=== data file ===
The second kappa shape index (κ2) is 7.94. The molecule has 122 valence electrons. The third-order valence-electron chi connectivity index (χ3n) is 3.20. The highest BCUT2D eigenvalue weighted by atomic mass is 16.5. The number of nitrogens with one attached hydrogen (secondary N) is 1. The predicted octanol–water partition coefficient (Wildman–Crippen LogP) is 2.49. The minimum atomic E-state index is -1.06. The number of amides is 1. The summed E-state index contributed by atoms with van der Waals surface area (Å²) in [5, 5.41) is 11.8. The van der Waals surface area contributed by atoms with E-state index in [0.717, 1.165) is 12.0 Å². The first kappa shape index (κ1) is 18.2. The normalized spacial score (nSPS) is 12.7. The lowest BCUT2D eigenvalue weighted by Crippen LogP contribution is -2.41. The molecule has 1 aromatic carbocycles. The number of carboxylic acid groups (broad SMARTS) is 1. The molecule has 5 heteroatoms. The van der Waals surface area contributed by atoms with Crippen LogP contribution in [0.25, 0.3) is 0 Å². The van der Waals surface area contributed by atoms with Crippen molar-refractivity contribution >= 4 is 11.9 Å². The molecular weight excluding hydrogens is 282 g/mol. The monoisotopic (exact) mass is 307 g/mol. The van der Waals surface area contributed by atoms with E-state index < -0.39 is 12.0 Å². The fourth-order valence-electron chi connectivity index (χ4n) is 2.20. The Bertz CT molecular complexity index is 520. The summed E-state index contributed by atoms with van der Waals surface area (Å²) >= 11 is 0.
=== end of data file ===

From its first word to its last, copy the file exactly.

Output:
The second kappa shape index (κ2) is 7.94. The molecule has 122 valence electrons. The third-order valence-electron chi connectivity index (χ3n) is 3.20. The highest BCUT2D eigenvalue weighted by atomic mass is 16.5. The number of nitrogens with one attached hydrogen (secondary N) is 1. The predicted octanol–water partition coefficient (Wildman–Crippen LogP) is 2.49. The minimum atomic E-state index is -1.06. The number of amides is 1. The summed E-state index contributed by atoms with van der Waals surface area (Å²) in [5, 5.41) is 11.8. The van der Waals surface area contributed by atoms with E-state index in [0.717, 1.165) is 12.0 Å². The first kappa shape index (κ1) is 18.2. The normalized spacial score (nSPS) is 12.7. The lowest BCUT2D eigenvalue weighted by Crippen LogP contribution is -2.41. The molecule has 1 aromatic carbocycles. The number of carboxylic acid groups (broad SMARTS) is 1. The molecule has 5 heteroatoms. The van der Waals surface area contributed by atoms with Crippen LogP contribution in [0.25, 0.3) is 0 Å². The van der Waals surface area contributed by atoms with Crippen molar-refractivity contribution >= 4 is 11.9 Å². The molecular weight excluding hydrogens is 282 g/mol. The monoisotopic (exact) mass is 307 g/mol. The van der Waals surface area contributed by atoms with E-state index < -0.39 is 12.0 Å². The fourth-order valence-electron chi connectivity index (χ4n) is 2.20. The Bertz CT molecular complexity index is 520. The summed E-state index contributed by atoms with van der Waals surface area (Å²) >= 11 is 0.